Now that we've mastered the art of calculating an appropriate ASC 450 (FAS 5) Reserve balance, it is time to take on a bigger challenge. And what could be a bigger challenge than developing a systematic and objective methodology to calculate the ASC 310 (FAS 114) reserve balance for your institution?
Well, getting your kids to stop texting while eating dinner ... probably. If you can do that, then ASC 310 will be child's play for you.
Defining Impaired Loans
The Interagency policy for ALLL states that the starting point for this calculation is the identification of all loans that are deemed to be potentially impaired. The search for the Holy Grail is probably a lot easier than getting the exact definition of an impaired loan.
To begin, the identification of these loans can come from an institution's "normal loan review procedures". However, the Guidance does not specify what that means. The translation of this language would suggest the inclusion of loans that meet some sort of a classified loan classification.
A financial institution is required to review each of its classified loans individually according to various criteria to identify "impaired" loans. Loans determined not to be impaired are returned to their pools for analysis under ASC 450 (FAS 5). In accordance with Inter-agency policy, loans which have been reviewed for impairment and where there is no quantitative measurement of impairment are not required to be returned to the ASC 450 (FAS 5) pool.
While the calculation of the actual reserve amount is rather easy for ASC 310 purposes (yes I said rather easy), the issue where most institutions get criticized, and where the process falls apart, is the first step of identifying potentially impaired loans. If the loan is not deemed to be impaired then it must be pushed back for ALLL calculation purposes into the ASC 450 (FAS 5) pool category.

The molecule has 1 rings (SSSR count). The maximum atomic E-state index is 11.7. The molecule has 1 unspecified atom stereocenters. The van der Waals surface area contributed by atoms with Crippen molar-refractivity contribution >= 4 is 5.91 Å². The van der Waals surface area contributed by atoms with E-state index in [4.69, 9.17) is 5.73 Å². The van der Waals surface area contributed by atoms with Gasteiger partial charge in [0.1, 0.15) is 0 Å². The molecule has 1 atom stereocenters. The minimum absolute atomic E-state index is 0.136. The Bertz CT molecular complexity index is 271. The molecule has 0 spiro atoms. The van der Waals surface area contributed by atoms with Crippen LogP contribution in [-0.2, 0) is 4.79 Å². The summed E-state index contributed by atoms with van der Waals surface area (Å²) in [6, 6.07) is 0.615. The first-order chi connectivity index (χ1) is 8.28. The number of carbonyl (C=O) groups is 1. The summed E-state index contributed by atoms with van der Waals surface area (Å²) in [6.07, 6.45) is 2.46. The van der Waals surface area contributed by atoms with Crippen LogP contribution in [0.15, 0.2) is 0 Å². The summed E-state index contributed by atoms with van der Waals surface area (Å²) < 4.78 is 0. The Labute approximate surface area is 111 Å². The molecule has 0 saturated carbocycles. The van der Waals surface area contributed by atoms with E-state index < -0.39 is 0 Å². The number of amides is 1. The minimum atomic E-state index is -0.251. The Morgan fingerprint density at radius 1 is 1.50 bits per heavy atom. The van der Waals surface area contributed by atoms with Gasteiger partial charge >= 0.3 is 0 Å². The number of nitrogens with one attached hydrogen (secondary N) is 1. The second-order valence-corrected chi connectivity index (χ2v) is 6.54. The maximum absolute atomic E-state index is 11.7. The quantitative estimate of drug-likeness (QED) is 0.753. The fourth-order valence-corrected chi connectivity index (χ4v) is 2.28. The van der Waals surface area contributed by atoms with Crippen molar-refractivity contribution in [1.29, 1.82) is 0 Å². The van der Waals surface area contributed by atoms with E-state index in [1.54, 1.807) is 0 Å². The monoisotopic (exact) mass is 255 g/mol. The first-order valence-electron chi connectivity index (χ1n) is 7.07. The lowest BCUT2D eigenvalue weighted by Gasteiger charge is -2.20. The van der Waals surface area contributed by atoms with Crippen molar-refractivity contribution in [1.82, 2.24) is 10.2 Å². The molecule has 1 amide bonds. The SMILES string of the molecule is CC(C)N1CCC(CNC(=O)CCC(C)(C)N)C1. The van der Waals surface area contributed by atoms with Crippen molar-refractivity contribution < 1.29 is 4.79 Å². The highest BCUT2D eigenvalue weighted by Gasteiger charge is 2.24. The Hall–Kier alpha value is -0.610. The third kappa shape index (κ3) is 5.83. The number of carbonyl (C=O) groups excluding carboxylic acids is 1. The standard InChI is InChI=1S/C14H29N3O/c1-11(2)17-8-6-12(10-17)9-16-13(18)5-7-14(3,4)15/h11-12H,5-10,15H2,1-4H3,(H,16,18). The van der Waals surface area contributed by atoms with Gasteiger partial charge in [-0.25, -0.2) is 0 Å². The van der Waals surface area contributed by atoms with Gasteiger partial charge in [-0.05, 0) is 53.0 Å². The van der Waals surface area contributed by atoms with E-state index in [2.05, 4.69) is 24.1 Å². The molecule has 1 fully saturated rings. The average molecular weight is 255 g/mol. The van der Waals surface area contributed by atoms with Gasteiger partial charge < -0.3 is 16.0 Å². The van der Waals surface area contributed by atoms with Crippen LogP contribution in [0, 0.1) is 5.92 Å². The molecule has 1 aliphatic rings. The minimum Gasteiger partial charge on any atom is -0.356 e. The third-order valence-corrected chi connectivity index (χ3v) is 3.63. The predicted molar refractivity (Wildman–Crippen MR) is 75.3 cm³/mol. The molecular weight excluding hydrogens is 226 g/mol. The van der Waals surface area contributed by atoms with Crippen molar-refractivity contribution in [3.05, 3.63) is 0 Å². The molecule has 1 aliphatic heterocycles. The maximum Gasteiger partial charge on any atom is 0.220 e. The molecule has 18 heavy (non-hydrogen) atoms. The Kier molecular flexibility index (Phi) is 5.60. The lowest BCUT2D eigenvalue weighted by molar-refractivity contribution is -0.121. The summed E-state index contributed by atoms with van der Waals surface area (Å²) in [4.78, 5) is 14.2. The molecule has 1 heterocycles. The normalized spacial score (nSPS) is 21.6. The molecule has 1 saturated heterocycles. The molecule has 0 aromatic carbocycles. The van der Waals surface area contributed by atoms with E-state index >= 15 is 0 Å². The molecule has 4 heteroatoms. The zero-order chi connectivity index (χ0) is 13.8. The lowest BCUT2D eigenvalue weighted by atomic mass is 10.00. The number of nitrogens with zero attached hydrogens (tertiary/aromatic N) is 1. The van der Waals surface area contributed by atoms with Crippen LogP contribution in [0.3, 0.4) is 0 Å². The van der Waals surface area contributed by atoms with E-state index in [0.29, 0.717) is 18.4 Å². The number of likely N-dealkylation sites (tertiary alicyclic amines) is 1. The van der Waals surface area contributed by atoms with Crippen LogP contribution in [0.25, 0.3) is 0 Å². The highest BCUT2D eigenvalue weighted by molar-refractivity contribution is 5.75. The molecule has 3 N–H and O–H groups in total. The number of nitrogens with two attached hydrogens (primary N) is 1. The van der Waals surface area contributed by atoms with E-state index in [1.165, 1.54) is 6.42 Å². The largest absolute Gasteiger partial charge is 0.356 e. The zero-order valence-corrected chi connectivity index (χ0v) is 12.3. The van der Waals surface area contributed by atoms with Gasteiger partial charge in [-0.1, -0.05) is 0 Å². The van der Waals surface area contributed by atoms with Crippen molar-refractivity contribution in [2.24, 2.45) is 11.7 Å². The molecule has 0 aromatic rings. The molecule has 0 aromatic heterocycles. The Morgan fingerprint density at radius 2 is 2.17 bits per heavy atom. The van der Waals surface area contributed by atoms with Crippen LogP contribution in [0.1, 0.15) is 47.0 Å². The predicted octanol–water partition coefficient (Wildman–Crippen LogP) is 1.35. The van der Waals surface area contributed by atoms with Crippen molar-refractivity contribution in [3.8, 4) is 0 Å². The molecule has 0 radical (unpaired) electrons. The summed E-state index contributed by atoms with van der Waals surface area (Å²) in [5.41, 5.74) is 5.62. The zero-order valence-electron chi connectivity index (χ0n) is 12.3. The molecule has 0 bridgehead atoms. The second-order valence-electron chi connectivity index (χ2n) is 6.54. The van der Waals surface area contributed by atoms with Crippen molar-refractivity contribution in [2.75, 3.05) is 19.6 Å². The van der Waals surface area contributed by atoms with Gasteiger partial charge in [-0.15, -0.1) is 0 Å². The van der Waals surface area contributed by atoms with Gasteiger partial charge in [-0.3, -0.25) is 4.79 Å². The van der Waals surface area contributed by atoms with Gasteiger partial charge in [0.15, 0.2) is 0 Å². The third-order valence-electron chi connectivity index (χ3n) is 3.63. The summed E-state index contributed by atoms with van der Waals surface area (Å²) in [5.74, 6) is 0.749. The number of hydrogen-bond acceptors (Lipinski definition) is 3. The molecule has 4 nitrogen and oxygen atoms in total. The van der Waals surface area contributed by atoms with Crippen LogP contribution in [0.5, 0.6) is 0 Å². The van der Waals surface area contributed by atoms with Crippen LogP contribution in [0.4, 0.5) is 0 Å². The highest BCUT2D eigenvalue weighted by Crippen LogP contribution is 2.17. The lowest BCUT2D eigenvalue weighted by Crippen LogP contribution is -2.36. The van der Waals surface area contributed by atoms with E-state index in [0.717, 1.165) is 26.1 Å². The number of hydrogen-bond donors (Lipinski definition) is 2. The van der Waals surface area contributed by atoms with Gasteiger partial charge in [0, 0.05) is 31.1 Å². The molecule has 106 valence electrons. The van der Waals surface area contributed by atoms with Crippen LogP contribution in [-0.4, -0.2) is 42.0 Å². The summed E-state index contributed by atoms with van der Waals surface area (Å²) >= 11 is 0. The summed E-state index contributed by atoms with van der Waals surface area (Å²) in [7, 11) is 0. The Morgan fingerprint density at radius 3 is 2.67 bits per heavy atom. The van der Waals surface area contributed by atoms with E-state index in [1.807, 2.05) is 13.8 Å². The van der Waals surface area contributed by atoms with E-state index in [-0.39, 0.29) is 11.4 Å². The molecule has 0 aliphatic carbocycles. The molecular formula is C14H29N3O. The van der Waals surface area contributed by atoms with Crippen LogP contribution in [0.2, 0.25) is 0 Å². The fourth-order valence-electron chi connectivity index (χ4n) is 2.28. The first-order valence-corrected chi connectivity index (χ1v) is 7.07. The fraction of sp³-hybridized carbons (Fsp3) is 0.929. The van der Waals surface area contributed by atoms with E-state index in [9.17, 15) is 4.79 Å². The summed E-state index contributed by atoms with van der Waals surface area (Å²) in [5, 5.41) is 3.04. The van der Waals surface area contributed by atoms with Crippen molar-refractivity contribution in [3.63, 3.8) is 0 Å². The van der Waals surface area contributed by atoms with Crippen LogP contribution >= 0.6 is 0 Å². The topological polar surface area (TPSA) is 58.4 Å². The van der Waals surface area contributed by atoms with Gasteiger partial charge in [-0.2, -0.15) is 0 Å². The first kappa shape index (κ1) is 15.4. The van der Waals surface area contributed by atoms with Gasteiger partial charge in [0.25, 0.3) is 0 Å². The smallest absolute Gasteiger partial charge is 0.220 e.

Now I know the following sounds totally contrary to what I just said above:
"In accordance with Inter-agency policy loans which have been reviewed for impairment and where there is no quantitative measurement of impairment, those loans are NOT required to be returned to the ASC 450 (FAS 5) pool."
The key takeaway here is the issue of an institution's definition and assessment of what constitutes an impaired loan. We need to develop a definition and then apply it consistently. Thus a loan which we believe to be potentially impaired, and does not meet our definition of such, must be returned to the ASC 450 (FAS5) pool. This is different than taking a loan (which meets our definition of an impaired loan), measuring the amount of impairment and concluding that collateral value exceeds the loan balance. In this scenario such a loan does not need to be pushed back to the FAS 5 pool.
Based on my experience, this has been an area inconsistently applied in many regulatory exams, and the concept misunderstood the most by bank management.